European VAT rule changes will mean SME’s and consumers are set to lose out, says KPMG
As reported in the recent March budget, the full effects of the upcoming VAT changes across the EU are becoming apparent, as it’s said the Government could pocket in the region of £300m in revenues whilst SMEs are set to feel the squeeze as costs to comply with the latest set of regulations rise, according to KPMG.
New VAT rules taking effect from the beginning of 2015, but which companies are having to prepare for now, are likely to require larger requirements for data storage, compliance and advisors in order to implement the changes set by the EU.
From 1 January 2015 VAT on telecommunications, broadcasting or electronically supplied services to non-VAT registered or private customers will no longer be charged according to the country from where the supply is made but according to where the customer is resident. Electronically supplied services include electronic books, apps, video downloads, sat-nav maps, games, software and cloud storage services to the extent that they are paid-for services delivered to consumers over the internet or through other electronic media.
Affected businesses, particularly SMEs, will need to carefully consider what impact the changes will have on them. Mike Camburn, tax partner at KPMG in the UK, said: “Many have been discussing the impact of these changes on the large corporations, but people have been failing to realise the effect on SME’s. It is these companies which will feel the pressure of the changes the most and although it seems as though the changes may be easy to implement, it isn’t as straight forward as it appears. There is a huge amount for them to plan for in a relatively short amount of time.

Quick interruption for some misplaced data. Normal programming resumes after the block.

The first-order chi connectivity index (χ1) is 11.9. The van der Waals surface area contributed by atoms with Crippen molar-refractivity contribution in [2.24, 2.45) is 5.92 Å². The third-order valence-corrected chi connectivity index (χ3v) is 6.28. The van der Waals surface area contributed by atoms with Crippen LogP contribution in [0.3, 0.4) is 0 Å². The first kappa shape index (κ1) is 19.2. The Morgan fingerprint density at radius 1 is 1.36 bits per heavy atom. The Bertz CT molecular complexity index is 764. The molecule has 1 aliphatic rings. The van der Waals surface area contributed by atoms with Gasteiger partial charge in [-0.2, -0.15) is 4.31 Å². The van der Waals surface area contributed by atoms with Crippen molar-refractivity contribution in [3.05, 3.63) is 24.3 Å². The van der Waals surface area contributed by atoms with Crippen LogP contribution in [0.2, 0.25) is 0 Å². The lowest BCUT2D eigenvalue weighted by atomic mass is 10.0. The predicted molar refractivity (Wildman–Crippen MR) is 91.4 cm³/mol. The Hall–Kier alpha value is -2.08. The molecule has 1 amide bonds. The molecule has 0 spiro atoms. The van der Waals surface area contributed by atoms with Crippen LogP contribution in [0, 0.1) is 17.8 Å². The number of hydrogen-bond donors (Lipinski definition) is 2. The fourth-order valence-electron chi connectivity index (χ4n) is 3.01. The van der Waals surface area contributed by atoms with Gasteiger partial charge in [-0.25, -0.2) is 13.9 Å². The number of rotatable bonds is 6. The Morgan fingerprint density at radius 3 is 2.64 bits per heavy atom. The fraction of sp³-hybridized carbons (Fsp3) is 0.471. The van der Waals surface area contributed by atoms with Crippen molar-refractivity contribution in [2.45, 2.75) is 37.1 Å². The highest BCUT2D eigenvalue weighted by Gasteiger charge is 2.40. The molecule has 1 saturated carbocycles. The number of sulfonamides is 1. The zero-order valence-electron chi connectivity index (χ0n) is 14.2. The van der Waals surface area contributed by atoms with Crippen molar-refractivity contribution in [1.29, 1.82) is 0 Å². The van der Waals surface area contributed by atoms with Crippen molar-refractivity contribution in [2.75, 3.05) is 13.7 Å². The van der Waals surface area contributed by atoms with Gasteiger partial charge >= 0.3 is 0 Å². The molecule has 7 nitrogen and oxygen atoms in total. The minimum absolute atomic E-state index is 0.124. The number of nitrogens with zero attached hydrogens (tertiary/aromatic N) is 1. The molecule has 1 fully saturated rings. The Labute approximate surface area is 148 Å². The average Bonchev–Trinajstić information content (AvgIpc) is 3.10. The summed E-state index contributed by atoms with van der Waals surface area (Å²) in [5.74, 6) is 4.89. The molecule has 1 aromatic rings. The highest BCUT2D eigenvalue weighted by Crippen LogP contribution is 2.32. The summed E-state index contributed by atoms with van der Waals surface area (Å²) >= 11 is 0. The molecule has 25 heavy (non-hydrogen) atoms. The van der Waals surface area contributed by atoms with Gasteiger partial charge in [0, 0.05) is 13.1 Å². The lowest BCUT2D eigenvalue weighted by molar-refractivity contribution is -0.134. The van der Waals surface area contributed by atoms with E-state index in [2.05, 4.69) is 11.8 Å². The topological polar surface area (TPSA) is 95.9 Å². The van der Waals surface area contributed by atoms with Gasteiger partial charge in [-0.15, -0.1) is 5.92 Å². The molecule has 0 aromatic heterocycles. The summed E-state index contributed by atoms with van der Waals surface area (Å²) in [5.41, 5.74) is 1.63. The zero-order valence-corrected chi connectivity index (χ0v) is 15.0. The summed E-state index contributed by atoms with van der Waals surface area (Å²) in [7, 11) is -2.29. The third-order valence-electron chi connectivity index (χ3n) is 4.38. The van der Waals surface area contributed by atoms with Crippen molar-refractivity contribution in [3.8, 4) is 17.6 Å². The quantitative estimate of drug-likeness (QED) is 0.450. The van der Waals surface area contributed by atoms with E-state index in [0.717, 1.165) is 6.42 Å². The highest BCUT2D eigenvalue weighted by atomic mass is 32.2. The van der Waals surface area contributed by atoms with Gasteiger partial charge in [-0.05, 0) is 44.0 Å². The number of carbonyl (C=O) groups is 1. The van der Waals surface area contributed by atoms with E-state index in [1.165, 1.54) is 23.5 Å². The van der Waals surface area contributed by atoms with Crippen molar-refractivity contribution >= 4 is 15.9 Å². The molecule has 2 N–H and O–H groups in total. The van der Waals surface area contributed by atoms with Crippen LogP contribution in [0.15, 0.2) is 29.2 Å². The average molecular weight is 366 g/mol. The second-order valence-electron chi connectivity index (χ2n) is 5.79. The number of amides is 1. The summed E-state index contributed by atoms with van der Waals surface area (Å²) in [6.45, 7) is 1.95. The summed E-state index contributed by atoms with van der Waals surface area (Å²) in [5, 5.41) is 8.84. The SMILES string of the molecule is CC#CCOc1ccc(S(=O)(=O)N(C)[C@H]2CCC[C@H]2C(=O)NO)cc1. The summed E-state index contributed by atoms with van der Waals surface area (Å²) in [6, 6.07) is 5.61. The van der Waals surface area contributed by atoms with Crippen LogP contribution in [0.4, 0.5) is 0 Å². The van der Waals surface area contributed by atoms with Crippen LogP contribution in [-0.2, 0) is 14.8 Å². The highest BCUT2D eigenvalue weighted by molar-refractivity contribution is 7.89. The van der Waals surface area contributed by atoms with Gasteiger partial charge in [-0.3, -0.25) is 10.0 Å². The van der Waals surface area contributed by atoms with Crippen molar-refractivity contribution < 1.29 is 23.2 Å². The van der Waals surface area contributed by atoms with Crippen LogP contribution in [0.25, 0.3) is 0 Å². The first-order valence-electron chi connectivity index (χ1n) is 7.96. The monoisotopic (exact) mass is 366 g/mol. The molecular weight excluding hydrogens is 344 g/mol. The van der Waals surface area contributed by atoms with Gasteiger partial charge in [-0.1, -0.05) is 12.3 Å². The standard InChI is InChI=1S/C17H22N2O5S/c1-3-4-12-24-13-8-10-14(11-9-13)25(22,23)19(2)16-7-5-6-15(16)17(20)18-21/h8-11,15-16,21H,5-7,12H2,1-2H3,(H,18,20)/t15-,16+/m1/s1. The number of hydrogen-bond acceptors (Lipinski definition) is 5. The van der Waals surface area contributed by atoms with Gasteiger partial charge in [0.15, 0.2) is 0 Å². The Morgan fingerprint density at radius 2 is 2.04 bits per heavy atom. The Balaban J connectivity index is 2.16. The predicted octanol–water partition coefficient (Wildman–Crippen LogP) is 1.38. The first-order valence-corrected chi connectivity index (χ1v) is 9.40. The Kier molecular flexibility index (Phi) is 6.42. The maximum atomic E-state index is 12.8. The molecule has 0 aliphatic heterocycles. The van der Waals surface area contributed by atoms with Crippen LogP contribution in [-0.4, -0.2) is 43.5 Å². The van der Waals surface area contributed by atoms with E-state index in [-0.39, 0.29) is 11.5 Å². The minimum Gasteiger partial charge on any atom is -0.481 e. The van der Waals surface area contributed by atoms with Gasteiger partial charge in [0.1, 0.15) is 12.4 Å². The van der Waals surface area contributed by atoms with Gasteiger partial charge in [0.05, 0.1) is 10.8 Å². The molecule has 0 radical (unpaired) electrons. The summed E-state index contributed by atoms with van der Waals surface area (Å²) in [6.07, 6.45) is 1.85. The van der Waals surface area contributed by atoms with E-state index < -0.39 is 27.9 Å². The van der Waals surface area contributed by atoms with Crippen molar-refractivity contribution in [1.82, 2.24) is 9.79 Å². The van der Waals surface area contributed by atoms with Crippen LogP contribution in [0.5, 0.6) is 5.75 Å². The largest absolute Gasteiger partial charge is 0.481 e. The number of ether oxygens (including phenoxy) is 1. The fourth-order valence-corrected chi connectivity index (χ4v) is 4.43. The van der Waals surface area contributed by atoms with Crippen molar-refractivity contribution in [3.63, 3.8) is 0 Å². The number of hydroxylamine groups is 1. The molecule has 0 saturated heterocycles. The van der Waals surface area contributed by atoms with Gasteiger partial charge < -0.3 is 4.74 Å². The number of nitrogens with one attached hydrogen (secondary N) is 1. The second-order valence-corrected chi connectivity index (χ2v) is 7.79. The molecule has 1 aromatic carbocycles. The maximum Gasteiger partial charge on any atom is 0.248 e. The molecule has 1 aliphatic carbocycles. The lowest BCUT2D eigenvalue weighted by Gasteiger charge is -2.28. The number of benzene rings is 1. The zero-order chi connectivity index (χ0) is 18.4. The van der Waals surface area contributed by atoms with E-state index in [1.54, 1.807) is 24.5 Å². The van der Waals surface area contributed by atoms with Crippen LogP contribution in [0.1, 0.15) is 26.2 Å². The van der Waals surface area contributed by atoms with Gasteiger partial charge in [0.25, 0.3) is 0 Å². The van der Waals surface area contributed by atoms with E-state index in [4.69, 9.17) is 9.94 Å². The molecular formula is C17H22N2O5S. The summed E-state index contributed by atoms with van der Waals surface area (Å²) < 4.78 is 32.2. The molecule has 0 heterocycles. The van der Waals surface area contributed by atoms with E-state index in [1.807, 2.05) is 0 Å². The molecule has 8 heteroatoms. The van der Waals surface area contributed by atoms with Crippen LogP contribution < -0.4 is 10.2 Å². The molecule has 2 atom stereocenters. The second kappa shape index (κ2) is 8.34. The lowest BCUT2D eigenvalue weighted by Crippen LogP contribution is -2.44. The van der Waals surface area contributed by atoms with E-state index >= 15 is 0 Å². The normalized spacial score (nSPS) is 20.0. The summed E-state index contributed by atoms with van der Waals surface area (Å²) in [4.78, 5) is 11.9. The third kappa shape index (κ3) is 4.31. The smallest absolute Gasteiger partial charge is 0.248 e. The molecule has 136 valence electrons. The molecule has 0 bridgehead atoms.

“At the very least, they need to ensure that their billing systems can cope. A full analysis of where the sales are being made, how that will impact the margins in the various countries and how best to handle compliance with the new rules is a good start.”
Businesses will have to charge different rates of VAT according to where their customers are based in the EU rather than a single rate based on the country from which they are making the supply, and therefore face an increased compliance burden and billing becomes more difficult to manage. Both of these are likely to increase their costs, according to KPMG.
Customers are also expected to feel the negative side effects to these changes as VAT charges rise, so too will the price of buying the product.
Mike continued: “Although the UK VAT rate of 20% is actually just below the current EU average, many UK customers will still see the VAT charged on their purchases jump up. This is because many of these e-services are currently supplied from countries such as Luxembourg where the VAT rate is very low: 15% in general and just 3% for downloaded books. The UK Treasury will gain, but someone has to lose; either the suppliers of affected services will see significantly reduced profit or consumers will see increased prices as some of the extra VAT cost is passed on.”